Investigation continues in Togus center shooting

Posted Aug. 17, 2010, at 9:27 p.m.
Last modified Jan. 29, 2011, at 11:29 a.m.

The state’s investigation of a shooting in which Grindstone resident and retired Marine Lt. James Popkowski was killed by police outside the Togus VA Medical Center in Augusta early last month is continuing, the Maine Attorney General’s Office said Tuesday.

“There is no timeline or schedule for when they expect to finish the investigation,” said Nicole Sacre, an executive assistant and acting spokeswoman for the office.

The investigation concerns whether the two officers believed to have fired their weapons — Veterans Affairs police Officer Thomas Park and Maine Warden Service Sgt. Ron Dunham — were justified in using deadly force in the July 8 incident.

Earlier estimates placed the investigation’s duration at 60 to 90 days.

The officers and Game Warden Joey Lefebvre, who did not use deadly force, are on paid administrative leave pending the outcome of the investigation. The Attorney General’s Office handles incidents involving Maine law enforcement officers’ use of deadly force.

Park and Dunham apparently shot Popkowski, a 37-year-old clinic patient suffering from a rare form of cancer, in woods off Route 17 near the Veterans Affairs Medical Center. Preliminary evidence indicated the officers fired in self-defense.

Popkowski had carried a gun, which witnesses tentatively identified as a rifle, “in a threatening manner,” investigators said.

Investigators will determine whether in the moment of firing the officers reasonably believed that lives — their own or others’ — were endangered and that deadly force provided the only means to end the danger. Investigators do not examine whether alternative means could or should have been used.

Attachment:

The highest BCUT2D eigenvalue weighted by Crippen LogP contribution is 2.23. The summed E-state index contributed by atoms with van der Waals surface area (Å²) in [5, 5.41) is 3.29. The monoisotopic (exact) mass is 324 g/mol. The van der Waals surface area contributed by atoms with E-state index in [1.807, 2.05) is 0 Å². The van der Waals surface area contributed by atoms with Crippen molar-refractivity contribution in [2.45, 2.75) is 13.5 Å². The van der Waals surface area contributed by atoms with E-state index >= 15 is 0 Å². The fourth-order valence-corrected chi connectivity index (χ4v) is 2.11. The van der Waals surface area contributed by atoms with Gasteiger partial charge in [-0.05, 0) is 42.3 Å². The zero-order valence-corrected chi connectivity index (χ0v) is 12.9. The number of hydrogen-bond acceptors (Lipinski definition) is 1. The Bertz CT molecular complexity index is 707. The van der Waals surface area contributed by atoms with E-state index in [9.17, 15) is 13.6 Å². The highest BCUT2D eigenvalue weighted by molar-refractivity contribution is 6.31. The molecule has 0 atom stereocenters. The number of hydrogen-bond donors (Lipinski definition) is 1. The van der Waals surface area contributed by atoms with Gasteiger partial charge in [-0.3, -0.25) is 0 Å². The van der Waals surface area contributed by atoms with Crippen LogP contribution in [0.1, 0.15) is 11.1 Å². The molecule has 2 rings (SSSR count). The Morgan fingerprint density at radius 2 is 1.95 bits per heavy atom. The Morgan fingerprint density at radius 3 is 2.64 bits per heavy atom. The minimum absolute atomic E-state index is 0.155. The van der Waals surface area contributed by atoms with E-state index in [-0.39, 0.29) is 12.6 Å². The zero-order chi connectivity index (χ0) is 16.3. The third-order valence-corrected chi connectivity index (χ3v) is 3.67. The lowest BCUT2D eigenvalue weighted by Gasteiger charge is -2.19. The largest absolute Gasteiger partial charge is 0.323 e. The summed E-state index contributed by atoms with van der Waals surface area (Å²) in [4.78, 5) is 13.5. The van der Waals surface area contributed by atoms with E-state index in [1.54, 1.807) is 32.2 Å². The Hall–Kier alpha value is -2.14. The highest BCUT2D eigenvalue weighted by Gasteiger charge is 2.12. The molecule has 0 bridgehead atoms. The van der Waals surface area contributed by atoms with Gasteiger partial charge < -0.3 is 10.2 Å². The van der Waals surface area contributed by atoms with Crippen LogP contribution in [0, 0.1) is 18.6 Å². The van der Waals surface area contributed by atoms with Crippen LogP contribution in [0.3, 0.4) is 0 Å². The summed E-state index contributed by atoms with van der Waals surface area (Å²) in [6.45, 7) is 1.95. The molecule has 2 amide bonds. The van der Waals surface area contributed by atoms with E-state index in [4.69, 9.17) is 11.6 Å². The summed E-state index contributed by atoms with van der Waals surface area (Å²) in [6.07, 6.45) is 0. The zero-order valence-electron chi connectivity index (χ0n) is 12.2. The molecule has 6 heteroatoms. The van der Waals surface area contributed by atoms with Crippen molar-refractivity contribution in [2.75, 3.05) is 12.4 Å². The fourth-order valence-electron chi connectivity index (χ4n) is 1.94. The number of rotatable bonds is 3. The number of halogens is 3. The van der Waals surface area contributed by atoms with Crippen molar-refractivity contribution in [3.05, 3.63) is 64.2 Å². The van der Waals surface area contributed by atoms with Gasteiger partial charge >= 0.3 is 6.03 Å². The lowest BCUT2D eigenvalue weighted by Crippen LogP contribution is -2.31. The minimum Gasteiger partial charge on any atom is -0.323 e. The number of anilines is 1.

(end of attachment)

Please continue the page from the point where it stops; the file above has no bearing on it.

Witnesses have said several shots were fired, possibly in response to a round being discharged. Some said they did not see Popkowski act aggressively before he was shot.

The shooting occurred just hours, neighbors said, after Popkowski posted a sign implying that doctors were killing him by denying him stem cell medicine.

Several state police detectives and bomb squad members searched Popkowski’s home for several hours after the shooting, apparently taking evidence from the makeshift target range in his side yard. A large wood and wire frame, apparently where the sign was placed, remained standing.

Popkowski joined the U.S. Marine Corps in 1990. In 2003, the first lieutenant was diagnosed with a rare and aggressive cancer called hepatosplenic gamma-delta T-cell lymphoma. Neighbors said it was commonly known that Popkowski was honorably discharged because of his medical condition.

In 2008, Popkowski wrote at length about his battle against depression and suicidal thoughts in an online response to an article in New Scientist magazine about the complications of certain stem cell transplant procedures. He also indicated that he had been denied or had lost his veterans benefits.

“Suicide is like a little devil, always on my shoulder and always tempting me. Concern for the care of my three dogs after I am gone, my dogs being the only things I feel anything that resembles passion for, is the only thing I think that has kept me from pulling the trigger on the loaded pistol, which rests next to my pillow,” he wrote.

Popkowski described himself as “a rather stoic person” who before his illness was not prone to moodiness. He said he believed his severe and ongoing depression was rooted in “something or some imbalance in my nervous system created by the GVHD.”

GVHD is graft-versus-host disease, from which Popkowski reportedly suffered.

When the condition was being treated with steroids, he said, “depression was not an issue. As soon as the [steroid treatment] was stopped the depression came on like a freight train.”

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